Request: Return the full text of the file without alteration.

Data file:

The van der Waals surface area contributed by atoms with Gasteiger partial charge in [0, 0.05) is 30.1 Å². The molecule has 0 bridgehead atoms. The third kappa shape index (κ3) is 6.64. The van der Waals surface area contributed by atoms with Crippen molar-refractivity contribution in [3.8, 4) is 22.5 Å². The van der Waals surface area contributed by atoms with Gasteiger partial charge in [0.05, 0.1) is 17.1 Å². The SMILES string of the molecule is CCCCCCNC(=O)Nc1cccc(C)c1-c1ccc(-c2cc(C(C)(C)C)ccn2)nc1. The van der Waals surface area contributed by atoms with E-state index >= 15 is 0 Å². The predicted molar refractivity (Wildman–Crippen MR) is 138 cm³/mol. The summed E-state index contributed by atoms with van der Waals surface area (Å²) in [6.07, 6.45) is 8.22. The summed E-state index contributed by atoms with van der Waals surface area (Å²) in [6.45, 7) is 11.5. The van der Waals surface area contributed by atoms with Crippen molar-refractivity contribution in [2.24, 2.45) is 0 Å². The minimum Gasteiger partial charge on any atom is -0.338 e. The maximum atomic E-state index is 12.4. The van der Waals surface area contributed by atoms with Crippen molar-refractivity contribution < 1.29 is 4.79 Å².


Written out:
The van der Waals surface area contributed by atoms with Gasteiger partial charge in [0, 0.05) is 30.1 Å². The molecule has 0 bridgehead atoms. The third kappa shape index (κ3) is 6.64. The van der Waals surface area contributed by atoms with Crippen molar-refractivity contribution in [3.8, 4) is 22.5 Å². The van der Waals surface area contributed by atoms with Gasteiger partial charge in [0.05, 0.1) is 17.1 Å². The SMILES string of the molecule is CCCCCCNC(=O)Nc1cccc(C)c1-c1ccc(-c2cc(C(C)(C)C)ccn2)nc1. The van der Waals surface area contributed by atoms with E-state index >= 15 is 0 Å². The predicted molar refractivity (Wildman–Crippen MR) is 138 cm³/mol. The summed E-state index contributed by atoms with van der Waals surface area (Å²) in [6.07, 6.45) is 8.22. The summed E-state index contributed by atoms with van der Waals surface area (Å²) in [6.45, 7) is 11.5. The van der Waals surface area contributed by atoms with Crippen molar-refractivity contribution in [2.24, 2.45) is 0 Å². The minimum Gasteiger partial charge on any atom is -0.338 e. The maximum atomic E-state index is 12.4. The van der Waals surface area contributed by atoms with Crippen molar-refractivity contribution < 1.29 is 4.79 Å².